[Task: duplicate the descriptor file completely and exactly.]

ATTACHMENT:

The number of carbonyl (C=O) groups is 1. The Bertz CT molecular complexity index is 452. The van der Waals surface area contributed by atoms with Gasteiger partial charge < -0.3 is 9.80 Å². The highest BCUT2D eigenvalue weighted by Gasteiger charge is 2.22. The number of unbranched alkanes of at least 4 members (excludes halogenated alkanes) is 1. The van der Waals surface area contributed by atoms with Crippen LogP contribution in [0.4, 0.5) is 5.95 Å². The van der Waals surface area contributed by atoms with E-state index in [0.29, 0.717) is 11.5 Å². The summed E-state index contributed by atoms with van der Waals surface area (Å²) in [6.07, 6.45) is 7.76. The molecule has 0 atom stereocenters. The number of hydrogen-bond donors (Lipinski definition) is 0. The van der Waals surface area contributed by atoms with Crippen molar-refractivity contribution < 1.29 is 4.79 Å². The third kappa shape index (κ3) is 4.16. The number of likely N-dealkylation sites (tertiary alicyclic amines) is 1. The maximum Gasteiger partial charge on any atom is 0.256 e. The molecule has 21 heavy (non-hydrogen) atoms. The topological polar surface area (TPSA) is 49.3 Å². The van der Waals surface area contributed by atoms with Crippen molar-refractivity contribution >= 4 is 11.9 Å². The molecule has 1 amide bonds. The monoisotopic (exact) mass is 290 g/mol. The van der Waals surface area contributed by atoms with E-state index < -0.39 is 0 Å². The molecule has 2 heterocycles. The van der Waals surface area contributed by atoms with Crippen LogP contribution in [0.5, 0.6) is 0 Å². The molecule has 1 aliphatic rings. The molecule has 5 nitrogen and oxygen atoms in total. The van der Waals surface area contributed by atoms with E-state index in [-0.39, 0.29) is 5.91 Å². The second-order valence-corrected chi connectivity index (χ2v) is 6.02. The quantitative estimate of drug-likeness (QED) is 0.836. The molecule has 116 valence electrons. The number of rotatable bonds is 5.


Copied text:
The number of carbonyl (C=O) groups is 1. The Bertz CT molecular complexity index is 452. The van der Waals surface area contributed by atoms with Gasteiger partial charge < -0.3 is 9.80 Å². The highest BCUT2D eigenvalue weighted by Gasteiger charge is 2.22. The number of unbranched alkanes of at least 4 members (excludes halogenated alkanes) is 1. The van der Waals surface area contributed by atoms with Crippen LogP contribution in [0.4, 0.5) is 5.95 Å². The van der Waals surface area contributed by atoms with E-state index in [0.29, 0.717) is 11.5 Å². The summed E-state index contributed by atoms with van der Waals surface area (Å²) in [6.07, 6.45) is 7.76. The molecule has 0 atom stereocenters. The number of hydrogen-bond donors (Lipinski definition) is 0. The van der Waals surface area contributed by atoms with Crippen molar-refractivity contribution < 1.29 is 4.79 Å². The third kappa shape index (κ3) is 4.16. The number of likely N-dealkylation sites (tertiary alicyclic amines) is 1. The maximum Gasteiger partial charge on any atom is 0.256 e. The molecule has 21 heavy (non-hydrogen) atoms. The topological polar surface area (TPSA) is 49.3 Å². The van der Waals surface area contributed by atoms with Crippen molar-refractivity contribution >= 4 is 11.9 Å². The molecule has 1 amide bonds. The monoisotopic (exact) mass is 290 g/mol. The van der Waals surface area contributed by atoms with E-state index < -0.39 is 0 Å². The molecule has 2 heterocycles. The van der Waals surface area contributed by atoms with Crippen LogP contribution in [0.5, 0.6) is 0 Å². The molecule has 1 aliphatic rings. The molecule has 5 nitrogen and oxygen atoms in total. The van der Waals surface area contributed by atoms with E-state index in [-0.39, 0.29) is 5.91 Å². The second-order valence-corrected chi connectivity index (χ2v) is 6.02. The quantitative estimate of drug-likeness (QED) is 0.836. The molecule has 116 valence electrons. The number of rotatable bonds is 5.